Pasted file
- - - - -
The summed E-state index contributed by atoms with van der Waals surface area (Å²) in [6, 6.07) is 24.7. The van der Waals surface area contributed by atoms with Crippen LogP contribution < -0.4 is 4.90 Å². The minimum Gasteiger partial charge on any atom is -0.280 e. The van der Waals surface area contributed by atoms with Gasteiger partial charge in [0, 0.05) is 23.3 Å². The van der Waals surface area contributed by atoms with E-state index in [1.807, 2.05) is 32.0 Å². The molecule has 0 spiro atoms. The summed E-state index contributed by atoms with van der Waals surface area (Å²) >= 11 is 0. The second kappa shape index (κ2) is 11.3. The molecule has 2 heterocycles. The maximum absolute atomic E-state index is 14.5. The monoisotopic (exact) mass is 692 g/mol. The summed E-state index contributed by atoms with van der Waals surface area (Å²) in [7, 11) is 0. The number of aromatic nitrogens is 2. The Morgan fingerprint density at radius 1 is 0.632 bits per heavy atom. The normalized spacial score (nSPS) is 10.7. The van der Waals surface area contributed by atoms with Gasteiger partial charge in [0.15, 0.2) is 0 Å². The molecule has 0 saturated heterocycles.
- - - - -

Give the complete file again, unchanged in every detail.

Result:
The summed E-state index contributed by atoms with van der Waals surface area (Å²) in [6, 6.07) is 24.7. The van der Waals surface area contributed by atoms with Crippen LogP contribution < -0.4 is 4.90 Å². The minimum Gasteiger partial charge on any atom is -0.280 e. The van der Waals surface area contributed by atoms with Gasteiger partial charge in [0, 0.05) is 23.3 Å². The van der Waals surface area contributed by atoms with E-state index in [1.807, 2.05) is 32.0 Å². The molecule has 0 spiro atoms. The summed E-state index contributed by atoms with van der Waals surface area (Å²) >= 11 is 0. The second kappa shape index (κ2) is 11.3. The molecule has 2 heterocycles. The maximum absolute atomic E-state index is 14.5. The monoisotopic (exact) mass is 692 g/mol. The summed E-state index contributed by atoms with van der Waals surface area (Å²) in [7, 11) is 0. The number of aromatic nitrogens is 2. The Morgan fingerprint density at radius 1 is 0.632 bits per heavy atom. The normalized spacial score (nSPS) is 10.7. The van der Waals surface area contributed by atoms with Gasteiger partial charge in [0.15, 0.2) is 0 Å². The molecule has 0 saturated heterocycles.